Named for the receptors on which they act in the brain, opioids are drugs that relieve physical and emotional pain. Opioids include opiates, which is an older term for drugs derived from opium, such as morphine. Common opioids include prescription painkillers such as OxyContin, hydrocodone, Percocet, methadone and Vicodin, as well as drugs like morphine and heroin. Opioids cause a rush of dopamine in the brain, conditioning the brain over time and altering pathways dealing with pleasure, memory, learning, and decision-making.

“The brain is not designed to handle it,” said Dr. Ruben Baler, a scientist with the National Institute on Drug Abuse. “It’s an engineering problem.”
Jason Cherkis, “Dying To Be Free,” The Huffington Post

The rise in opioid use in the United States is largely due to unregulated overprescription of painkillers beginning in 1999. Sales of painkillers quadrupled between 1999 and 2010. OxyContin, in particular, hit rural Appalachia hardSouthwest Virginia included. Recent evidence indicates that OxyContin’s effects wear off much faster than pharmaceutical companies claimed. This means that people will need to take the drug more frequently, which is more likely to cause addiction due to repeated behavior.

People in rural Virginia were also at higher risk for addiction in general, in part due to poverty, a known precursor for addiction. Poverty causes people extreme stress and hopelessness, which often results in mental illness. A new study has found that when unemployment rates rise 1%, fatal opioid overdose rates and emergency room visits rise by 3.6% and 7%, respectively.

As state and federal law enforcement began to crack down on prescription and distribution of painkillers, people who were now addicted to painkillers turned to heroin, which is cheaper and in some areas more readily available.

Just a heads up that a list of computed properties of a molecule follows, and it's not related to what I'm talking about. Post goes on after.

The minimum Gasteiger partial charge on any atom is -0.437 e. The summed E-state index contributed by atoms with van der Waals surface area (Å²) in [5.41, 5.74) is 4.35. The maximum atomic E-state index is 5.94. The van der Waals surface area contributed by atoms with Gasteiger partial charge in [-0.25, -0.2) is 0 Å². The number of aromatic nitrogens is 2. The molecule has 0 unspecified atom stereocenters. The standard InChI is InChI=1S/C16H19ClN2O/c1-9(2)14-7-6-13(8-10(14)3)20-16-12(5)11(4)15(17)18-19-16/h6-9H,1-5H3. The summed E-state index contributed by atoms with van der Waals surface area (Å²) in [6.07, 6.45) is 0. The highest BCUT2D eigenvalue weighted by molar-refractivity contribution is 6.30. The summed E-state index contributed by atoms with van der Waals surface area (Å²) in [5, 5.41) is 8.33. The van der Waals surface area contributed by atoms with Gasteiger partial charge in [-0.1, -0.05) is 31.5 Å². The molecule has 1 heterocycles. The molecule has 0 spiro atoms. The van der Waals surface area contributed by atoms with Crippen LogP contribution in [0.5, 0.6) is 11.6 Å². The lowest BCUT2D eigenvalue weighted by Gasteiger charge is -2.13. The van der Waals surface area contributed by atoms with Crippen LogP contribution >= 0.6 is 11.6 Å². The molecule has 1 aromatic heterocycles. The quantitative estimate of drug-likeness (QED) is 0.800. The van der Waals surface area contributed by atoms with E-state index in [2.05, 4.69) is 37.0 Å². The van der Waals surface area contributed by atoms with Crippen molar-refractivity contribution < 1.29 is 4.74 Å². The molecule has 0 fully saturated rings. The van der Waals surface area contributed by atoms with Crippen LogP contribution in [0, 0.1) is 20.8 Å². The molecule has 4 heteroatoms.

Video by Leah DickScreenshot from the YouTube video by Leah Dick, featured in her post This is what an addict looks like, 2/22/16.

The opioid epidemic is strongly affecting the Commonwealth of Virginia. In 2013 there were more drug-related deaths in Virginia per capita than motor vehicle deaths. Two people in Virginia die from prescription opioid and heroin overdose every day according to the 2016 policy brief for the Virginia Senate. Untreated substance challenges cost the state of Virginia more than $600 million annually in health care and public safety expenses. The policy brief also specified that, “Virginia’s Medicaid program spent $26 million on opioid use and misuse in 2013, with $10 million of this spending occurring in Southwest Virginia.” Eighty percent of the 986 drug overdose deaths in Virginia in 2014 were due to prescription opioids and heroin. The Virginia Department of Health syndromic surveillance October 2016 report shows that the rising trend of emergency room visits for opioid overdoses has continued, especially in Southwest Virginia where emergency room visits have risen 71% since September.

Statistics this dire may feel remote, but the opioid epidemic is far from being a distant problem or one isolated to pockets of the population. Opioids penetrate both low and high-income areas, affecting young people, older people (especially ages 55-64), and infants. The opioid epidemic has taken such a hold of Virginia and of America that we will need to address the issue at a community level in order to see much progress.

Latest science informs us that the best approach to treating opioid substance use disorders is medication-assisted therapy (MAT). Suboxone and methadone keep people stable enough in recovery to live more normal lives. Pregnant women who are addicted to opioids are advised to take buprenorphine (Subutex) to stabilize themselves and their babies until delivery. People with substance use disorders are more than twice as likely to stay in treatment and not relapse if they are receiving medication than if they are not. Furthermore, total healthcare costs for people with substance use disorders on methadone are 50 to 62% lower than people not on an MAT program. Unfortunately, access to MAT is currently very limited. Even if every slot available for MAT treatment in the US were filled, over 914,000 would be left without treatment.

Abstinence-based approaches to treating opioid addiction have failed, often resulting in fatal overdose due to lower tolerance following abstinence. Incarceration of people with opioid substance use disorders is also ineffective, and may even impair that person’s ability to recover by putting additional stress on the person. Addiction is known to be a chronic disease of the brain requiring long-term treatment. And to quote NIDA Director, Dr. Nora Volkow, “If we embrace the concept of addiction as a chronic disease…perhaps we will be able to feel empathy for a patient suffering from a disease we call addiction.”

Laurel Sindewald is Executive Director of Handshake Media, Incorporated, publishers of the free addictions recovery smartphone app, New2Recovery.

This post was updated on 5/4/17.